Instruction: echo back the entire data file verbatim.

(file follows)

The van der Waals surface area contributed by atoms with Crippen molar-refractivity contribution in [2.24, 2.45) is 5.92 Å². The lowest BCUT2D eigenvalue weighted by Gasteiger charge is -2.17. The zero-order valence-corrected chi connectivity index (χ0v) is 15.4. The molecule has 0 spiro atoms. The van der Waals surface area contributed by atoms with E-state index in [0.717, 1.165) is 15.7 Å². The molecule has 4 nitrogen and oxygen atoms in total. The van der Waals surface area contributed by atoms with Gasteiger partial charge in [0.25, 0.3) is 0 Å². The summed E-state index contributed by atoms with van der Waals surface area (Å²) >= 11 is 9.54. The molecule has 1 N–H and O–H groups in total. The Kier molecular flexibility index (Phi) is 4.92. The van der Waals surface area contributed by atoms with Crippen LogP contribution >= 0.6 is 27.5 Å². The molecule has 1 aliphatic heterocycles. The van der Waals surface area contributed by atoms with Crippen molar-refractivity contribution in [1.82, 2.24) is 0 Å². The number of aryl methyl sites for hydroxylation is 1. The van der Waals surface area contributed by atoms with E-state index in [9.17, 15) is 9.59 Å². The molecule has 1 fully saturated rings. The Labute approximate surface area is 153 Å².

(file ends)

The van der Waals surface area contributed by atoms with Crippen molar-refractivity contribution in [2.24, 2.45) is 5.92 Å². The lowest BCUT2D eigenvalue weighted by Gasteiger charge is -2.17. The zero-order valence-corrected chi connectivity index (χ0v) is 15.4. The molecule has 0 spiro atoms. The van der Waals surface area contributed by atoms with E-state index in [0.717, 1.165) is 15.7 Å². The molecule has 4 nitrogen and oxygen atoms in total. The van der Waals surface area contributed by atoms with Gasteiger partial charge in [0.25, 0.3) is 0 Å². The summed E-state index contributed by atoms with van der Waals surface area (Å²) >= 11 is 9.54. The molecule has 1 N–H and O–H groups in total. The Kier molecular flexibility index (Phi) is 4.92. The van der Waals surface area contributed by atoms with Crippen LogP contribution >= 0.6 is 27.5 Å². The molecule has 1 aliphatic heterocycles. The van der Waals surface area contributed by atoms with Crippen molar-refractivity contribution in [1.82, 2.24) is 0 Å². The number of aryl methyl sites for hydroxylation is 1. The van der Waals surface area contributed by atoms with E-state index in [9.17, 15) is 9.59 Å². The molecule has 1 fully saturated rings. The Labute approximate surface area is 153 Å².